From The Wall Street Journal:
Want to live an extra seven years? Think nice things about old people.
A new book on the psychology of aging argues that positive beliefs about growing old can add an average seven-and-a-half years to a person’s lifespan. Such good thoughts give the mind greater power over longevity than steps like lowering blood pressure (which adds roughly four years, according to the book), cutting cholesterol (four years), quitting smoking (three years) or losing weight (one year).
Becca Levy’s “Breaking the Age Code: How Your Beliefs About Aging Determine How Long & Well You Live,” uses scientific research to explore the impact of negative age beliefs on memory and hearing loss, cardiovascular issues and dementia.
What she found was a startlingly powerful mind-body connection, which is sometimes worsened by ageism and negative stereotypes about the elderly that can sabotage one’s future.
“When it comes to how we age, society is often the cause,” she writes, “and biology the result.”
The book released last week offers hope for those who feel discouraged by the effects of aging, showing how people can improve their health by shifting their outlooks. It outlines what individuals and society can do to counter misconceptions about growing old. It examines cultures that revere the elderly, argues that genetics aren’t necessarily destiny and shows how physical accomplishments are possible even in old age.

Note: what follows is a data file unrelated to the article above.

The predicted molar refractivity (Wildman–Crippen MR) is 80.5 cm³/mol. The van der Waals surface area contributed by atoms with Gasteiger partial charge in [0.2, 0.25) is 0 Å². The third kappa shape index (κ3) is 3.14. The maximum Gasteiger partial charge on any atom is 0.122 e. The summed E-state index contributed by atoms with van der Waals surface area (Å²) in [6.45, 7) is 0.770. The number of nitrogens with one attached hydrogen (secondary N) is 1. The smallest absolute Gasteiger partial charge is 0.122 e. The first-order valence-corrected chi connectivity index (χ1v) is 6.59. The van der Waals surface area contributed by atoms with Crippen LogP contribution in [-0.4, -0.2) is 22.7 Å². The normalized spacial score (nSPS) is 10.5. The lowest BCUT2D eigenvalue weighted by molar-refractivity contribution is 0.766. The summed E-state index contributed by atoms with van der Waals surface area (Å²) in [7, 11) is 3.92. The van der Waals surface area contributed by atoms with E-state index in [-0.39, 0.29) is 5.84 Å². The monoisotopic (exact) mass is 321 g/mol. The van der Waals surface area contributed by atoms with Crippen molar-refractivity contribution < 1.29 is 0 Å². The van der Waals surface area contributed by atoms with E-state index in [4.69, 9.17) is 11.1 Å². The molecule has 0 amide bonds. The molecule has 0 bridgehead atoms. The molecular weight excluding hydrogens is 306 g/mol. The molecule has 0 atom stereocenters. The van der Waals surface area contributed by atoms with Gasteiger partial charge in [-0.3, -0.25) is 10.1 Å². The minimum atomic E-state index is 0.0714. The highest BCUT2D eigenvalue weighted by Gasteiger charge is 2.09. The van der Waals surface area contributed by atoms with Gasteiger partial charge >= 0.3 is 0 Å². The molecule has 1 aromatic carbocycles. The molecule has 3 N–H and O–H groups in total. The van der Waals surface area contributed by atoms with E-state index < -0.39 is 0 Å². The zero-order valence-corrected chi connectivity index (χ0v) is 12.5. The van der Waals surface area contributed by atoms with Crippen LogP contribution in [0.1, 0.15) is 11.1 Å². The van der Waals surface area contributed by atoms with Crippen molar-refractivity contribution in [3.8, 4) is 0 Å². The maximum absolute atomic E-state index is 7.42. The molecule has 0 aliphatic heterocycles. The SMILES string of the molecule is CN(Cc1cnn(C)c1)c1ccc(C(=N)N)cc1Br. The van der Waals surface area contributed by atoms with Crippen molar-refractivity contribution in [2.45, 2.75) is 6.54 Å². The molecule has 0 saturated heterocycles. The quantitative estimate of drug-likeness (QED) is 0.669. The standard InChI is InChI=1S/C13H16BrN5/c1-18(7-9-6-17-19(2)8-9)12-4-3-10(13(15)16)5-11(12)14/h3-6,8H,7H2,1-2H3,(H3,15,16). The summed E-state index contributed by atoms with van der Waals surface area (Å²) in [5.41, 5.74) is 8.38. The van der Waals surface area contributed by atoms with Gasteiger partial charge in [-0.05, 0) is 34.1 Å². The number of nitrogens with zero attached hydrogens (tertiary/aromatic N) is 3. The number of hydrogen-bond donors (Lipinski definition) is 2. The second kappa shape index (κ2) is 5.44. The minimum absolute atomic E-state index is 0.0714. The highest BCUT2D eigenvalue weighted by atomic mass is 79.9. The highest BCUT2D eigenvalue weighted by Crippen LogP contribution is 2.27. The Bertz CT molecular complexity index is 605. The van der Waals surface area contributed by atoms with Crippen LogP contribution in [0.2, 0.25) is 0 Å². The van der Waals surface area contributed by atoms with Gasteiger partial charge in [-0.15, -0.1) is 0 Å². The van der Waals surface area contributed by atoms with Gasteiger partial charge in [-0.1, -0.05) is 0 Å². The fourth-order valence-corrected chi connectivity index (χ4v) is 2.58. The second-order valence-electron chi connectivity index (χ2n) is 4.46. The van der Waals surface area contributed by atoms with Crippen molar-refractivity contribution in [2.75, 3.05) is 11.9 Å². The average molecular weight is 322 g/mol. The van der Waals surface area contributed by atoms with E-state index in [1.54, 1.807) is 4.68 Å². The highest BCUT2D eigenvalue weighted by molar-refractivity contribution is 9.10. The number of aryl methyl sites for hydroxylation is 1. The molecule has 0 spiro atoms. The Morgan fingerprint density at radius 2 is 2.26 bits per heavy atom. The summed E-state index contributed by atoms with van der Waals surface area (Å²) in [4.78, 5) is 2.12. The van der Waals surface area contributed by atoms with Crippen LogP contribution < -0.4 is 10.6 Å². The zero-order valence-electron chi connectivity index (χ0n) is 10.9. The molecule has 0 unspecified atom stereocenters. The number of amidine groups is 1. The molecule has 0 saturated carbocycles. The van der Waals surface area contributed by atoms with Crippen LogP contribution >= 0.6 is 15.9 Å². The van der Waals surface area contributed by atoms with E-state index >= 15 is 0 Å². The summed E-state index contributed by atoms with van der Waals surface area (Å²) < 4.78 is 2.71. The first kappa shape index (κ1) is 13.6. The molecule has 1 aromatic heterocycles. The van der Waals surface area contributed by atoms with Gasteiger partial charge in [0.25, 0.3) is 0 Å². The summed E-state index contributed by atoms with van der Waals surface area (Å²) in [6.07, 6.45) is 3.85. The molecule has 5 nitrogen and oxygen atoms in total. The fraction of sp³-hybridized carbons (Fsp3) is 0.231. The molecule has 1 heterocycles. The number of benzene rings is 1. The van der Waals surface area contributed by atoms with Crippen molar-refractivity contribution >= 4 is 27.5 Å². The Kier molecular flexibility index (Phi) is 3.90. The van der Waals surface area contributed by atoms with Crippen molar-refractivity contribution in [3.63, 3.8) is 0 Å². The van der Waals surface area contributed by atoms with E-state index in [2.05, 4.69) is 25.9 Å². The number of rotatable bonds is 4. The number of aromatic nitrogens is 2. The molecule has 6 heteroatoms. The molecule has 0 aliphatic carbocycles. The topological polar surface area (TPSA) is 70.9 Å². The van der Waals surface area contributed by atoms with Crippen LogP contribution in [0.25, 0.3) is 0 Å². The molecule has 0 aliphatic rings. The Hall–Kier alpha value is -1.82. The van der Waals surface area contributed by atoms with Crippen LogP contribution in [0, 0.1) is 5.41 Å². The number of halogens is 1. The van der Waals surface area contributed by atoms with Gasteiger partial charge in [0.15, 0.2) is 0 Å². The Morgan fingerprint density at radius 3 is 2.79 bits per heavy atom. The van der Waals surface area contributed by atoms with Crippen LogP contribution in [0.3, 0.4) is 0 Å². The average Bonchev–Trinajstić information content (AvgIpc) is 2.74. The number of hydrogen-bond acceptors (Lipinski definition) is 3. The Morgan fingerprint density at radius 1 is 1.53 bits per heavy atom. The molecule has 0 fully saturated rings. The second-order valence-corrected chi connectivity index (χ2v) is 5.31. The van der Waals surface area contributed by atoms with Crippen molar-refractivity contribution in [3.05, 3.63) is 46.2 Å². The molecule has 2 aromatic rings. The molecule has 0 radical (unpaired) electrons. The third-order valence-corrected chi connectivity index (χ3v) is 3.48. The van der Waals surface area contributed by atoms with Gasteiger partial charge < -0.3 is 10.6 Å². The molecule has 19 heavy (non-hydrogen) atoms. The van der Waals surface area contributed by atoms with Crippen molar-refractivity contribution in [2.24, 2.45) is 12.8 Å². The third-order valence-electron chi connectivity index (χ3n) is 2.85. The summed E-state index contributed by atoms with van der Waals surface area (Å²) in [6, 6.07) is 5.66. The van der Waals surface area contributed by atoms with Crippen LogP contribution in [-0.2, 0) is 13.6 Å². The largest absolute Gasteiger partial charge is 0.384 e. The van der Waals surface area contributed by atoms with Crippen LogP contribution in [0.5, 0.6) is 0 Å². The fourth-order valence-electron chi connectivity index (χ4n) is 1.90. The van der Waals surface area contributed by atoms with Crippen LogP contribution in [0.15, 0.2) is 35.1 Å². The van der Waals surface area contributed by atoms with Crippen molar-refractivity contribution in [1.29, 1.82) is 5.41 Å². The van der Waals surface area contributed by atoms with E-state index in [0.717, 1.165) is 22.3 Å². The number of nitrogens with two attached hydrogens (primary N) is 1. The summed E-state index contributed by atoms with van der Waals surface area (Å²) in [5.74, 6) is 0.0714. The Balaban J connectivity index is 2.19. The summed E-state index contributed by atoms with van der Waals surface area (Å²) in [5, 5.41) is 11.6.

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How do negative thoughts affect health in older people?
People who take in more-positive age beliefs from their culture tend to eat healthier diets, exercise more, and they are more likely to take prescribed medications. When we strengthen positive age beliefs, people tend to have lower levels of different kinds of stress biomarkers—lower levels of cortisol over time, lower cardiovascular response to stress. And we have found evidence that they have higher levels of well-being and self-efficacy that can lead to beneficial health changes over time.
You challenge assumptions about old people and memory. Is the “senior moment” a myth?
The term is often used for labeling any kind of forgetfulness, which we know we can experience at any age. There are a lot of different reasons for it—somebody was distracted or stressed or angry—that can reduce our ability to encode information.
Some studies show that the ability to remember vocabulary and metacognition, or the ability to intentionally think about your own thought processes, can improve in later life. I talked with people for the book who showed some impressive examples of later-life cognitive mastery, like the 84-year-old actor who memorized the 60,000-word poem “Paradise Lost.”
Link to the rest at The Wall Street Journal